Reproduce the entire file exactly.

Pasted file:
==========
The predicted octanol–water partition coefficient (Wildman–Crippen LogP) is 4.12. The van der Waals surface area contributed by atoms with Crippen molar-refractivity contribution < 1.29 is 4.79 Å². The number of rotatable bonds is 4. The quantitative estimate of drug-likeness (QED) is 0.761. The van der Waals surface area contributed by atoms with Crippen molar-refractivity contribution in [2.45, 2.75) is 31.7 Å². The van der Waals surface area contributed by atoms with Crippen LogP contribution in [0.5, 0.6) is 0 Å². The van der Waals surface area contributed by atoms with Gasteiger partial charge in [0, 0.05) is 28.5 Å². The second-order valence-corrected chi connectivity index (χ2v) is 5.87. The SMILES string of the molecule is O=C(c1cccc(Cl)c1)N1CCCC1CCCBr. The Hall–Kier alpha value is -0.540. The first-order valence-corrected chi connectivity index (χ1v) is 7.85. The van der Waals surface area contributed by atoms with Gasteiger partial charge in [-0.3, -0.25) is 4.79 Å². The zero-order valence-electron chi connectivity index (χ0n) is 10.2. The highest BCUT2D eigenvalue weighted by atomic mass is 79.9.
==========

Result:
The predicted octanol–water partition coefficient (Wildman–Crippen LogP) is 4.12. The van der Waals surface area contributed by atoms with Crippen molar-refractivity contribution < 1.29 is 4.79 Å². The number of rotatable bonds is 4. The quantitative estimate of drug-likeness (QED) is 0.761. The van der Waals surface area contributed by atoms with Crippen molar-refractivity contribution in [2.45, 2.75) is 31.7 Å². The van der Waals surface area contributed by atoms with Crippen LogP contribution in [0.5, 0.6) is 0 Å². The van der Waals surface area contributed by atoms with Gasteiger partial charge in [0, 0.05) is 28.5 Å². The second-order valence-corrected chi connectivity index (χ2v) is 5.87. The SMILES string of the molecule is O=C(c1cccc(Cl)c1)N1CCCC1CCCBr. The Hall–Kier alpha value is -0.540. The first-order valence-corrected chi connectivity index (χ1v) is 7.85. The van der Waals surface area contributed by atoms with Gasteiger partial charge in [-0.3, -0.25) is 4.79 Å². The zero-order valence-electron chi connectivity index (χ0n) is 10.2. The highest BCUT2D eigenvalue weighted by atomic mass is 79.9.